Manchin: “I Won’t Support Spending Another $3.5 Trillion”

Senator Joe talks big (and right), but will he fold again?
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This week, West Virginia Sen. Joe Manchin declared that he won’t vote for the Dems’ $3.5 trillion “human infrastructure” bill.

Fiscal and social conservatives are giddy about his his declaration which — taken at face value — would kill the bill given the 50-50 Senate.

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Let’s start with the essence of Manchin’s logic … which he wrote in a WSJ op-ed:

My Democratic friends want to use the budget reconciliation tactic to push through sweeping legislation that makes “historic investments.”

The proposed $3.5 trillion in new spending isn’t to solve urgent problems, but to re-envision America’s social policies.

Democratic congressional leaders have a strange belief there is an infinite supply of money propose to pass the largest single spending bill in history with no regard to rising inflation, crippling debt or the inevitability of future crises.

An overheating economy has already imposed a costly “inflation tax” on every middle- and working-class American.

Spending trillions more dollars not only ignores present economic reality, but makes it certain that America will be fiscally weakened when it faces a future recession or national emergency.

In the words of Adm. Mike Mullen, a former chairman of the Joint Chiefs of Staff, called debt the biggest threat to national security.

I, for one, won’t support a $3.5 trillion bill, or anywhere near that level of additional spending, without greater clarity about why Congress chooses to ignore the serious effects inflation has on the value of Americans’ wages and income and sky-rocketing debt has on existing government programs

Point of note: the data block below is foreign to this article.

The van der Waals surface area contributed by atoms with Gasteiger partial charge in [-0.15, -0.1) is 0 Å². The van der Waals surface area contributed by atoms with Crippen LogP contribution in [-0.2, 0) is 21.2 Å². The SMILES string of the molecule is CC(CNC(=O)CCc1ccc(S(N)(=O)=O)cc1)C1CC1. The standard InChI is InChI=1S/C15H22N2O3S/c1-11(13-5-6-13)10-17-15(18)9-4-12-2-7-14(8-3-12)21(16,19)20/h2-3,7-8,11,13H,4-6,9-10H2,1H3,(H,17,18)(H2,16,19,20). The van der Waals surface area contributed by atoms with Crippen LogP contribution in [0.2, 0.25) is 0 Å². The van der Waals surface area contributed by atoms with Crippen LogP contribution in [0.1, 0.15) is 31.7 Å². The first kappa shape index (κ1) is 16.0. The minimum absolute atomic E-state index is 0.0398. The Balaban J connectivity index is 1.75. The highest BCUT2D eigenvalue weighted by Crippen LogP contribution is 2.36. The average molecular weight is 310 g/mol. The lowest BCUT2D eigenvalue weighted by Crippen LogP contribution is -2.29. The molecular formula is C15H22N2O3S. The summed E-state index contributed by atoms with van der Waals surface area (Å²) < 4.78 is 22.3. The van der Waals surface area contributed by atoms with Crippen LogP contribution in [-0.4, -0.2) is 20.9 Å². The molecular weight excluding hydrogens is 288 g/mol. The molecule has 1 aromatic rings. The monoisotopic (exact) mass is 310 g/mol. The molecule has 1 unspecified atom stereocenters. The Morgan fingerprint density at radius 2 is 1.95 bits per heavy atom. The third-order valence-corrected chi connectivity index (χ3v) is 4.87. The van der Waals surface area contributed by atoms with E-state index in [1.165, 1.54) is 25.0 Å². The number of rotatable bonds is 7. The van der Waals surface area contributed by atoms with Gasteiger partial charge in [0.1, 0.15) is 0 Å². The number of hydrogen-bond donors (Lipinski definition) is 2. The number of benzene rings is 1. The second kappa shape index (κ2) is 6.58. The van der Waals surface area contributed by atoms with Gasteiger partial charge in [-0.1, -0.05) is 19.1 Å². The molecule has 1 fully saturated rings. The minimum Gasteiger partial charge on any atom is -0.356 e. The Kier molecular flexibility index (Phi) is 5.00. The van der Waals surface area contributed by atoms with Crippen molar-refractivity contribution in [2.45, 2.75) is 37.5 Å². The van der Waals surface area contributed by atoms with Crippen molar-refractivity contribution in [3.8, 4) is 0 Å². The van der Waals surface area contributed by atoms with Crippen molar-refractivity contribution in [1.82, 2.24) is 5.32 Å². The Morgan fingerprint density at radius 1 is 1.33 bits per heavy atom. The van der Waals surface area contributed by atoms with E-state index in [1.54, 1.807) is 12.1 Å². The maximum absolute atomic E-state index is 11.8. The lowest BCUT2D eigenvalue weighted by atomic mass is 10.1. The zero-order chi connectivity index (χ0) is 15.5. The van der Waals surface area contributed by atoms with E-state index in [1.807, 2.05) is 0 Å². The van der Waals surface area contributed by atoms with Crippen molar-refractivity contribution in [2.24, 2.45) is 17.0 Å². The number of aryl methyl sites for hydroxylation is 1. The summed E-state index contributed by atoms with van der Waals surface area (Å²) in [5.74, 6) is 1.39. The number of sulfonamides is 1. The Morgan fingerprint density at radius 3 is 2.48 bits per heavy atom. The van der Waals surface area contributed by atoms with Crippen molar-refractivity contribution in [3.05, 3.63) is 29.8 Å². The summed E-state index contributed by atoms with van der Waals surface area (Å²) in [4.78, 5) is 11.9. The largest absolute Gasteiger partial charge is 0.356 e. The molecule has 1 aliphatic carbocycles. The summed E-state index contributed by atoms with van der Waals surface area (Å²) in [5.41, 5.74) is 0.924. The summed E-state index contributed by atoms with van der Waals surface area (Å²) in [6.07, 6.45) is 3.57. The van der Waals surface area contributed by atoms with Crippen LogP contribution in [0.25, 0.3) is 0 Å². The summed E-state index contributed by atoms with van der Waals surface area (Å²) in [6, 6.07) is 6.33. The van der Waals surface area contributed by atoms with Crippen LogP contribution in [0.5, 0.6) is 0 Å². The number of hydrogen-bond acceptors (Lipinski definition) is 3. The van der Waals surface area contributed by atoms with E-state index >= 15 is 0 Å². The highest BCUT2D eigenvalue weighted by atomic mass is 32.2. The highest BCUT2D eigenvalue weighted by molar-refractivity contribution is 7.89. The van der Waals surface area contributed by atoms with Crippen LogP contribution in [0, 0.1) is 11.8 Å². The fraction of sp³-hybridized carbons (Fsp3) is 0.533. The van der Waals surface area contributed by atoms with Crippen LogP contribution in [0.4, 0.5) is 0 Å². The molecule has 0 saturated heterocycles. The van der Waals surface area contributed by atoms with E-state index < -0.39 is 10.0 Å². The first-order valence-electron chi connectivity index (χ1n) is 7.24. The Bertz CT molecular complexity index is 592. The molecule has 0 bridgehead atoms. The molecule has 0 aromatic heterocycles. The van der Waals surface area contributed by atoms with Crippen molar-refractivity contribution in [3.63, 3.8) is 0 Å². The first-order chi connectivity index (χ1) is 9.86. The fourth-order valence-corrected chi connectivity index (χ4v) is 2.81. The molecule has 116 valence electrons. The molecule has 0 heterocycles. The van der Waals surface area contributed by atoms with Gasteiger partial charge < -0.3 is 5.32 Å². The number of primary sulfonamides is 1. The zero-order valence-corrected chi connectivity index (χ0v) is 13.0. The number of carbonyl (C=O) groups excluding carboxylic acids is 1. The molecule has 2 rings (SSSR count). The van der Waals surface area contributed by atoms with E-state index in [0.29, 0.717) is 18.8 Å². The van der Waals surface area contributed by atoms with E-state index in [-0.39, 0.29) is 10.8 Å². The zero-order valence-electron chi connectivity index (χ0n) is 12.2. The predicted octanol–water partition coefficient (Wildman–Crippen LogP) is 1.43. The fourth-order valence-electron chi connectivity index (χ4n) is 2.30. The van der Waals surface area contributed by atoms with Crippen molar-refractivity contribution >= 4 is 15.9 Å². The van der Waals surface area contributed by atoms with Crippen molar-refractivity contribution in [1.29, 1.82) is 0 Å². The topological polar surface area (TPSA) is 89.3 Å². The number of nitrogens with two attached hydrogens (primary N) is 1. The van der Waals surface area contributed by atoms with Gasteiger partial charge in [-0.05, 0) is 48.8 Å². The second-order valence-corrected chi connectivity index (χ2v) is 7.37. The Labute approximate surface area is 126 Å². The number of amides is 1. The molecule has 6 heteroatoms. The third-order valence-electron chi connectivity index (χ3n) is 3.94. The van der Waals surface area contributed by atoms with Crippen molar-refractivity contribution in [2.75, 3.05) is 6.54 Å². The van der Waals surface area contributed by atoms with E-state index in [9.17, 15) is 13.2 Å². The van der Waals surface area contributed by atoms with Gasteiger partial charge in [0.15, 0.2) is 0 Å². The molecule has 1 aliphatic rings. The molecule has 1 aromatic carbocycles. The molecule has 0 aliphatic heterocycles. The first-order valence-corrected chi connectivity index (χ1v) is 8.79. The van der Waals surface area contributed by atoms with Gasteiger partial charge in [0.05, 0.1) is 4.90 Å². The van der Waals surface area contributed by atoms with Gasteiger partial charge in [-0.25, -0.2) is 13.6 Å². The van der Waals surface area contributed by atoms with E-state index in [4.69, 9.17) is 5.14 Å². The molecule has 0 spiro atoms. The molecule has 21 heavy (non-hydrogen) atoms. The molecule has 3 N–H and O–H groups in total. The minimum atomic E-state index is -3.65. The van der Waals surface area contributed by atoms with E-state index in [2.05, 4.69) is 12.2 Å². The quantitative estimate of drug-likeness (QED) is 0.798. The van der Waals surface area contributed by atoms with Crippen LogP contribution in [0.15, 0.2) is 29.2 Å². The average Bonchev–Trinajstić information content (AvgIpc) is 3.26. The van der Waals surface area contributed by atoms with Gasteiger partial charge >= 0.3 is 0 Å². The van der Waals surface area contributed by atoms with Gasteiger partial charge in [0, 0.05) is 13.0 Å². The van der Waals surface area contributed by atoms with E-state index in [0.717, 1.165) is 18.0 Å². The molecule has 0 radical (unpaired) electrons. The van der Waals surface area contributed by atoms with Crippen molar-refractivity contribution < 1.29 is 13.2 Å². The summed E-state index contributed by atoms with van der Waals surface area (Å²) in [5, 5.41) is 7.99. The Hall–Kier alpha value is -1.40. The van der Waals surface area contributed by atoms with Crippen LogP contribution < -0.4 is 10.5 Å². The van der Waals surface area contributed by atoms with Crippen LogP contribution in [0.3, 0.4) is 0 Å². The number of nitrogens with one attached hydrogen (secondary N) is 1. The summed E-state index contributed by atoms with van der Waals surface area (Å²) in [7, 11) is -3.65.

Congress should hit a strategic pause on the budget-reconciliation legislation:

> To provide more clarity on the trajectory of the pandemic

> To allow us to determine whether inflation is transitory or not

> To allow for a complete, transparent reporting and analysis of the implications a multitrillion-dollar bill will have for this generation and the next.

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My take: Manchin’s declaration is far less than meets the eye.

First, he’s suggesting “a pause” … not a “dead on arrival”

Second, note the wiggle room that the Senator provides himself:

> “Anywhere near $3.5 trillion” … The senator did not rule out voting for a smaller bill. Is $3 trillion distant enough $3.5 trillion? $2.5 trillion? $2 trillion?

> “Without further clarity” … English translation: more pork for West Virginia.

Third, consider Manchin’s track record.

He often (usually?) talks like a rational independent.

But, when crunch time comes, he jumps lemming-like on the Dem train.

So, I’m not taking this one to the bank yet.

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